Do’s and Don'ts for a Successful Job Search

Searching and applying for jobs requires A LOT of hard work! There are resumes and cover letters to write, interviews to attend, and references to contact. BUT, don’t let laziness stop you from landing a job! Whether you are a new Auburn graduate or a current student looking for a part-time job, this blog pertains to anyone who is currently seeking employment! Chad Bauer, a writer for, identifies some do’s and don’ts for a successful job search:

DO customize/target your resume for each job submittal
Each resume you submit should be tailored to the position, highlighting those dimensions of your background that are most important to the job.

DON’T use ONLY job boards to search
The least effective way to find a job is by applying to job listings on job boards. Other, more useful tactics for identifying job opportunities include networking with colleagues, targeting specific companies, and attending professional association meetings, to name just a few.

DO write a cover letter for each job
Cover letters provide a way to highlight the personal qualities and accomplishments that differentiate you from other applicants. Your cover letter also allows you to draw the reader’s attention to the parts of your background that are most applicable to the specific job.

DO follow up on resumes and interviews
Professional follow-through on resume submittals and interviews helps set you apart, puts your name in front of the hiring authorities, and demonstrates your interest in the company and position.

DO take extra copies of your resume and cover letter to each interview
Interviewers are notorious for forgetting to bring your resume to the interview, so demonstrate your preparedness by taking extra copies for them. You may also meet people who have not seen your resume before.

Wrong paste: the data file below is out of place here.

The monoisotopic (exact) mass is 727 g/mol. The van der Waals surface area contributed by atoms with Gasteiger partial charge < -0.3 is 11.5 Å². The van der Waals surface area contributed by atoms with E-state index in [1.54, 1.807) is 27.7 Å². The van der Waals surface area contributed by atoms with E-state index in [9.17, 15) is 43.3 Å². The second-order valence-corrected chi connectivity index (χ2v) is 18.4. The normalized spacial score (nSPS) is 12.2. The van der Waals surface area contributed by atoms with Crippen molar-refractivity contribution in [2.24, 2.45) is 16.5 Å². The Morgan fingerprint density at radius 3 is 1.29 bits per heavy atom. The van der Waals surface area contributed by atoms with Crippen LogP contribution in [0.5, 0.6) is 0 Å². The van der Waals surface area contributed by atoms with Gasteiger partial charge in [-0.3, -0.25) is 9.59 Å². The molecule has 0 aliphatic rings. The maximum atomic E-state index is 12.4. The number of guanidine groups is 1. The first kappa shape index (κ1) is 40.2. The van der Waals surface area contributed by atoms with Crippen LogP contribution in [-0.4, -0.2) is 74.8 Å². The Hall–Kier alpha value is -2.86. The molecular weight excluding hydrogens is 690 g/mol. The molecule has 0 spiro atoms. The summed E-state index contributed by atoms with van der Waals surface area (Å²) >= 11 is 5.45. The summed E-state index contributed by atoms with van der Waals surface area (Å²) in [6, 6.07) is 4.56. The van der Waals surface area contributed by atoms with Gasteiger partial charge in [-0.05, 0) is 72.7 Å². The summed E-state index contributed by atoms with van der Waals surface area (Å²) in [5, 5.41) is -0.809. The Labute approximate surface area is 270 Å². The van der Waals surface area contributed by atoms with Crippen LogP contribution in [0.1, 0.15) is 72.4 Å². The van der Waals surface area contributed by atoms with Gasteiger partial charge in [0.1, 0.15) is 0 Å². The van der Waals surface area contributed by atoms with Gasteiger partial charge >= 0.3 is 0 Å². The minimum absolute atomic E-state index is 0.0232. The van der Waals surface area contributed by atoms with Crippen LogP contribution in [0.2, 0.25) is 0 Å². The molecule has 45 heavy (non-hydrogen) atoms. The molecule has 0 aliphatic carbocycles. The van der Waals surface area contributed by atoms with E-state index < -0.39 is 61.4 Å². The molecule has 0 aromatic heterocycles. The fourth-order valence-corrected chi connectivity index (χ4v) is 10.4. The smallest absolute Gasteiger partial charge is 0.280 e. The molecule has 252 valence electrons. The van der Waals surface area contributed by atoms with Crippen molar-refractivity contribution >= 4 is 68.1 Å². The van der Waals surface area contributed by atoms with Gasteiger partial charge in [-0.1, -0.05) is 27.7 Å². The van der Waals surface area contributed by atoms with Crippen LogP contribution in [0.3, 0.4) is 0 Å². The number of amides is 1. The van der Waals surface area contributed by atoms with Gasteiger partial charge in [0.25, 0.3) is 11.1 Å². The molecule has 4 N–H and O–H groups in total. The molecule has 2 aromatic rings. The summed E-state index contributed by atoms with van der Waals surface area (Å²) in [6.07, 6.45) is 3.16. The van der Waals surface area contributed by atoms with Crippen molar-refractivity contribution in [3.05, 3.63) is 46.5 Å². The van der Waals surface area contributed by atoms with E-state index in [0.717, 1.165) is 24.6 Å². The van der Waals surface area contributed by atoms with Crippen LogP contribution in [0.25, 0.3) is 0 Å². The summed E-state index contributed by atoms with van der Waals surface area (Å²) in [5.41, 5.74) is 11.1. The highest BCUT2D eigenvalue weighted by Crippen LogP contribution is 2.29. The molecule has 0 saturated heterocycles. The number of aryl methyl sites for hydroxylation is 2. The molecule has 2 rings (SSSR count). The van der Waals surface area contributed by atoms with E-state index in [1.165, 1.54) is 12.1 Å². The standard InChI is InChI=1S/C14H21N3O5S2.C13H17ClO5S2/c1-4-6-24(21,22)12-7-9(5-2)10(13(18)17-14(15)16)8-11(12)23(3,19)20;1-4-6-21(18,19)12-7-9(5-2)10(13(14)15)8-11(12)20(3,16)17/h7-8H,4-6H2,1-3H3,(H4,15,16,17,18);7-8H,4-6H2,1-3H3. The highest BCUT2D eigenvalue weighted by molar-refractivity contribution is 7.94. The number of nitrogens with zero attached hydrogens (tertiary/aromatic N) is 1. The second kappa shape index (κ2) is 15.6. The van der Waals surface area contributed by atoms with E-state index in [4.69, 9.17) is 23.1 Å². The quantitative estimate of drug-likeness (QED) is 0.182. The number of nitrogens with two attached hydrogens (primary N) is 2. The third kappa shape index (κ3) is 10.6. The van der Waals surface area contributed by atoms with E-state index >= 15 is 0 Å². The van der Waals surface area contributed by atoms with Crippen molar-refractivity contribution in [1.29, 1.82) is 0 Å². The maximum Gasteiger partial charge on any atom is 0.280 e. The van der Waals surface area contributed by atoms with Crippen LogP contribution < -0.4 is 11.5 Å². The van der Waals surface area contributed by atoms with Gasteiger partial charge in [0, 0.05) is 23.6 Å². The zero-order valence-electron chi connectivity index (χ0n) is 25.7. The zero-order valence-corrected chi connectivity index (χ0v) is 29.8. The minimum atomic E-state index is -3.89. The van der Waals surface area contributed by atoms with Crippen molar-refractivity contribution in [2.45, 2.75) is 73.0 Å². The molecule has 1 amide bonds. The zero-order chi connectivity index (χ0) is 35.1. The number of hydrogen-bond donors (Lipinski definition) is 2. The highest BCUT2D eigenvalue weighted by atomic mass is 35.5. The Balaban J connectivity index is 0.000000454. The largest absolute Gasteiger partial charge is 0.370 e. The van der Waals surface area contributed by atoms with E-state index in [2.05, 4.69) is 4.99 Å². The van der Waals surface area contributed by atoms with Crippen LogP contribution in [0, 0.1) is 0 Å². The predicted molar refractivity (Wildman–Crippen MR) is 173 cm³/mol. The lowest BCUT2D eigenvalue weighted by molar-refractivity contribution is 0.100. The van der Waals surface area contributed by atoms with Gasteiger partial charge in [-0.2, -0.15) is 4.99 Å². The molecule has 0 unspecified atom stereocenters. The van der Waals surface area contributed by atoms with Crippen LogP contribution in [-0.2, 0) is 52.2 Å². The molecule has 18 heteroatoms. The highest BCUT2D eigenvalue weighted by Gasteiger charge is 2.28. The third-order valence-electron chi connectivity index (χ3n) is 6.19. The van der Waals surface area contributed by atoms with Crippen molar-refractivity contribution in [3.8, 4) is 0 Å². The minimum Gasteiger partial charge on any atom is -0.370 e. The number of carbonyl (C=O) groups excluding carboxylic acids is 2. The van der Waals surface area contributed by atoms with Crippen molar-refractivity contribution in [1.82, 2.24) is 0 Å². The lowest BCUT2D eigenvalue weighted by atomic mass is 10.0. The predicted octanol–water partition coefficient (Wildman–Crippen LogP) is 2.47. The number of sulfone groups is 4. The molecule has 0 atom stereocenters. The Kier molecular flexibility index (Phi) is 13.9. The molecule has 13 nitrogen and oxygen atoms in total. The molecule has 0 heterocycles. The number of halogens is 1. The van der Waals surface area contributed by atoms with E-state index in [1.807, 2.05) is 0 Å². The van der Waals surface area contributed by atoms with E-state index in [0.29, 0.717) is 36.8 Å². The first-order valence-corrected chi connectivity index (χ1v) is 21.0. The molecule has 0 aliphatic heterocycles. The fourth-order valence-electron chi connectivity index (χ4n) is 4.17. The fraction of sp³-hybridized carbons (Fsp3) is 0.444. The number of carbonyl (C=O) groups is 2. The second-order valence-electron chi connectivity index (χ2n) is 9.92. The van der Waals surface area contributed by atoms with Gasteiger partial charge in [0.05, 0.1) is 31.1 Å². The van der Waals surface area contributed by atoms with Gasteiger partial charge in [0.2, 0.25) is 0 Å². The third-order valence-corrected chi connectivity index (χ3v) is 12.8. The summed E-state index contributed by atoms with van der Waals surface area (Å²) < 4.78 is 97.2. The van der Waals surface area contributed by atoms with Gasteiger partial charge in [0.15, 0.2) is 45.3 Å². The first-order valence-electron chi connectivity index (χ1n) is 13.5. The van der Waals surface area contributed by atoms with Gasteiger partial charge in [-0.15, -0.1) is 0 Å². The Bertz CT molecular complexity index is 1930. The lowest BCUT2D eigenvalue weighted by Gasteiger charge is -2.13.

DON’T lie on your resume or at any point in the hiring process
Lying is very high risk, both during the selection process and after you get hired. Many people have been fired for lying on their resumes, even after years of high job performance. Positive spin is good; lying is bad.

DON’T include personal information on your resume
Personal data is irrelevant to the hiring process. Companies are governed by law to not discriminate based on personal characteristics or circumstances. Listing personal information on your resume, which used to be standard, is now viewed as unprofessional.

DON’T use too many fonts and text effects on your resume
A resume must be easy to read and understand. Use no more than two fonts – one is best. It’s good to highlight specific words in your resume by making them bold, but you should generally avoid underlining or heavy use of italics, which can affect scan ability.

DO prepare intellectually and emotionally for interviews
The interview is the most important moment in your job search and as such, it requires solid intellectual and emotional preparation. Researching the company is just the beginning. Research the background of the people you will meet (use the corporate web site or online profiles). Practice answering the most common interview questions, and the questions you fear most. Prepare five questions you will ask during the interview. Finally, get yourself in the most resourceful and positive mood for the interview. Candidates perform their best when feeling spectacular.

DO send a thank you note after interviews
Send a thank you note to every interviewer. This one technique demonstrates your professionalism and interest, and can make the difference between getting and not getting an offer.

DON’T disclose unflattering data on social network profiles
Many employers check social networking sites (MySpace, Facebook, etc.) for additional data about potential employees. Review your online profiles and disclose only professional and positive information.

DO pre-qualify your references
Make certain your references are absolutely comfortable providing a stellar recommendation for you.

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